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September 21, 2011 Comments (0) Views: 6112 Film

Review: Drive puts an intellectual spin on the car movie

158% of readers will be shocked by what I am about say – Drive is a driving movie that is not about cars, snappy one liners, sassy/sexy chicks, and ridiculous twenty minute chase scenes. Instead, director Nicolas Refn lays an intensely quiet story about a gifted wheelman (Ryan Gosling) at our feet and walks away. If that seems like a deal breaker, give it a few minutes and let it start working into your brain, because the end result is a deep character study of what a real hero and real human being just might look like.

Ryan Gosling in Drive

Might look something like this, actually.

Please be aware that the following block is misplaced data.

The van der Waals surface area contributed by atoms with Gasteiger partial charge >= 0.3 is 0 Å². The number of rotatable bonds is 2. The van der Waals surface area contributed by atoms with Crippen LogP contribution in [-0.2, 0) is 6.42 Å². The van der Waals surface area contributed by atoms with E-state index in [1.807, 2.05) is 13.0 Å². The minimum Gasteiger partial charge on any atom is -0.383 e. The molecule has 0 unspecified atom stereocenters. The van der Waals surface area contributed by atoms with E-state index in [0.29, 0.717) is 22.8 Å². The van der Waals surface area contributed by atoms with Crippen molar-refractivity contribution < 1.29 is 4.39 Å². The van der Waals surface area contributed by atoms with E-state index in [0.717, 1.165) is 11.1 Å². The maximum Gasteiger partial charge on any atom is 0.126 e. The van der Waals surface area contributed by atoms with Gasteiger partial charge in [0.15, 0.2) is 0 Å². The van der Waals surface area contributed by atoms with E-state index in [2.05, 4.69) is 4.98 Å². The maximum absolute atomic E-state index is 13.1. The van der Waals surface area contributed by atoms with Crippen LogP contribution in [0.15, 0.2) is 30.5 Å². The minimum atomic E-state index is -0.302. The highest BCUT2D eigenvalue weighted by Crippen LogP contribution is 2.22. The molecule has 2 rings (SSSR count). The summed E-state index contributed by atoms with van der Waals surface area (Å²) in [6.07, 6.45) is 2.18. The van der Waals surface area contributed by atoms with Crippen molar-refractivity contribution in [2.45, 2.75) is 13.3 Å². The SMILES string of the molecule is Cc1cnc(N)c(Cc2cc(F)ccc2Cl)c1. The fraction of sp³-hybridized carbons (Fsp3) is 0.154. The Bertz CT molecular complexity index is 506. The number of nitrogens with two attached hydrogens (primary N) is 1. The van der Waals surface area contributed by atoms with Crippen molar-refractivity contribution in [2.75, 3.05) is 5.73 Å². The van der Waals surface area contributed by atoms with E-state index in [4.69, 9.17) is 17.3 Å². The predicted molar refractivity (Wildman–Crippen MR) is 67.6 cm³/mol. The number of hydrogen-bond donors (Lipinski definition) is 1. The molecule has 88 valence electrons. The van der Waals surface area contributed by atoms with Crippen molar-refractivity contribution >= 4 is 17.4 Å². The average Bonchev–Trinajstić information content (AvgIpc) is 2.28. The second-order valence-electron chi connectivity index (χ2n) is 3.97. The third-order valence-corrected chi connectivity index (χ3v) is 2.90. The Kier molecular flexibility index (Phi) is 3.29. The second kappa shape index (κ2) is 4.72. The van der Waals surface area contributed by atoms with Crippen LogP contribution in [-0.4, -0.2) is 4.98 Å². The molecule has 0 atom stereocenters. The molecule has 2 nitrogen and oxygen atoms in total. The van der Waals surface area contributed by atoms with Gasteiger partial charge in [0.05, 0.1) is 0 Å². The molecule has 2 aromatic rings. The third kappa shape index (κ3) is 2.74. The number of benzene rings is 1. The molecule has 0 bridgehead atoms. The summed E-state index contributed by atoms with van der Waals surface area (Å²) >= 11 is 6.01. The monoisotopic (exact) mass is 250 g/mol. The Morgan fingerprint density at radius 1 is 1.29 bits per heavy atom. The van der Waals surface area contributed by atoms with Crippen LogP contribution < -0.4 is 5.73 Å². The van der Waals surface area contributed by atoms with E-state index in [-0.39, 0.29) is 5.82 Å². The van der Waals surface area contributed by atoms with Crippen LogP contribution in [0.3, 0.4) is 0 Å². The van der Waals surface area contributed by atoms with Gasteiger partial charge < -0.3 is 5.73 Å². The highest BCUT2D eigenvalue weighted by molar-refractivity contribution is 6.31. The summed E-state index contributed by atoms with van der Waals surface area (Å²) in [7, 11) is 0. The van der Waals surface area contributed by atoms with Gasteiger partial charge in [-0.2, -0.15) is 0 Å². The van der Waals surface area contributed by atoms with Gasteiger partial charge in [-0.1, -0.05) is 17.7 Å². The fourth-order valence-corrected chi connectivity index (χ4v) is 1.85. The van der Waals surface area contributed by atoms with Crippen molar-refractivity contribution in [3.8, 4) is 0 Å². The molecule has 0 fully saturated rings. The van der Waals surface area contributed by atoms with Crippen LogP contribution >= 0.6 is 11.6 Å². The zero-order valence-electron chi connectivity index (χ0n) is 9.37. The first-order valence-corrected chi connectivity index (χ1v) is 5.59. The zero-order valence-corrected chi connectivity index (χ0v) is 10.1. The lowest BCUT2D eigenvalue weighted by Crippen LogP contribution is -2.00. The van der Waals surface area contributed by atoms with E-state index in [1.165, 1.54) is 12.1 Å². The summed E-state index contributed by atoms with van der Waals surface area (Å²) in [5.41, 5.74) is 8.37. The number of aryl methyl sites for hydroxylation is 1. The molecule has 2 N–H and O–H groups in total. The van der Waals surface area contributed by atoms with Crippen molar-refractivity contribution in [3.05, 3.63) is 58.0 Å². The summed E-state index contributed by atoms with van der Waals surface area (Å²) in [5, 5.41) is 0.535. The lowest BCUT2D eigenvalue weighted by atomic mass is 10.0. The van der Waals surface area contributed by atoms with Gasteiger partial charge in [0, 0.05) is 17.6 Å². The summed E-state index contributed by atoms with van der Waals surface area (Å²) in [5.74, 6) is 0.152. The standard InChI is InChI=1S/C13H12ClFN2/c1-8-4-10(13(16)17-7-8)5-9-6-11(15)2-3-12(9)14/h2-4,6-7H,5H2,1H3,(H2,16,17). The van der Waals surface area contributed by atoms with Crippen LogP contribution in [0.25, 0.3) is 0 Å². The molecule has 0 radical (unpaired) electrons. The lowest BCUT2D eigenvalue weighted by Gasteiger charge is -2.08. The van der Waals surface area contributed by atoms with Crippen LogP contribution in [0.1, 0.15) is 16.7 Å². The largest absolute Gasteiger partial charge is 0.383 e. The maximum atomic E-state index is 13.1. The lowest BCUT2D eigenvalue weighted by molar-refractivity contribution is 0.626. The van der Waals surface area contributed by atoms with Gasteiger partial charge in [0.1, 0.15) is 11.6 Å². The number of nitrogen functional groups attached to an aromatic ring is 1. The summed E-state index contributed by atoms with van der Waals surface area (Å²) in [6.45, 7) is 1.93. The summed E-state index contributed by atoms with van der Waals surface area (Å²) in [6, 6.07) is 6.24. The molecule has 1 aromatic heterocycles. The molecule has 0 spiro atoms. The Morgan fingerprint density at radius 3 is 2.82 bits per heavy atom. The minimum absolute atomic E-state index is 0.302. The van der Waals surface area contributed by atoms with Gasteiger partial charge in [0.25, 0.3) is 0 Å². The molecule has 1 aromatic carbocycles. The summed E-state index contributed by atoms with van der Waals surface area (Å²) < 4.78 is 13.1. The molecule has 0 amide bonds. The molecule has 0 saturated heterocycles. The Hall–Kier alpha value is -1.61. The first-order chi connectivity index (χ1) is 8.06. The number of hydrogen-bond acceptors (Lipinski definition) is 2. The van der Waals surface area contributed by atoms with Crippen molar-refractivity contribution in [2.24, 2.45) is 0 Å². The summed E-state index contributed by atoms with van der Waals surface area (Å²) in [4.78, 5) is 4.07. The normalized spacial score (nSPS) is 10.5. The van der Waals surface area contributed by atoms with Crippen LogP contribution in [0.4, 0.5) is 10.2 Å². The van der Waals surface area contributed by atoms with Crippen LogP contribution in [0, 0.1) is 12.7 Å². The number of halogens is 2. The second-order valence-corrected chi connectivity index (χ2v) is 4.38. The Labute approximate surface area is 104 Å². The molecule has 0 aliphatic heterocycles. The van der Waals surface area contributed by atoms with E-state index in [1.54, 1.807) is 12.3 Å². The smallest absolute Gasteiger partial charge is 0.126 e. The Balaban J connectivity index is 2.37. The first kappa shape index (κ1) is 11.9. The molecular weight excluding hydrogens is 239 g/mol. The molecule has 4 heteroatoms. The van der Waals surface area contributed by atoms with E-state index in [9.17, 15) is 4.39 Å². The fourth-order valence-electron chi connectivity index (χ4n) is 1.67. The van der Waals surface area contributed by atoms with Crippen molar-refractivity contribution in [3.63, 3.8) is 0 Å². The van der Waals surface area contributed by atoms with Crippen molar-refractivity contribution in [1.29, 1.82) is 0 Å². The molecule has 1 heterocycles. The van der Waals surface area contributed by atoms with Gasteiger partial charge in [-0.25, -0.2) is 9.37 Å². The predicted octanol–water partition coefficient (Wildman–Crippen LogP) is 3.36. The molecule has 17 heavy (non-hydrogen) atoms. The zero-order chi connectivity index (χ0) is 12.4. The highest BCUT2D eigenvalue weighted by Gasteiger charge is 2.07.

The movie operates in Los Angeles and stars Gosling as a quiet mechanic and sometimes heist/stunt driver. For some reason, all the intricacies of life for him have been reduced to the workings of a car. He seems to have nothing in the world besides his skills and a snazzy jacket. Gosling finally gets a chance at a character besides the snarky ladies man and does a beautiful job playing the complex, silent man driving peacefully through the film’s spotlight.

We never learn his name, or why he’s so quiet, or how he became such a skilled driver, or anything other than that he sometimes gets paid to be a getaway man and that he’s usually a nice guy. You see, being the nice guy is how he meets his neighbor, Irene (Carey Mulligan), whom he helps with her car trouble. The two share an insane number of silent glances and cute moments, including a fantastic scene driving through an dry ravine at sunset, until Irene’s husband, Standard (Oscar Isaac), comes home from a stint in prison.

Drive's Irene

These moments have a strange magic. Sadly, they don't last.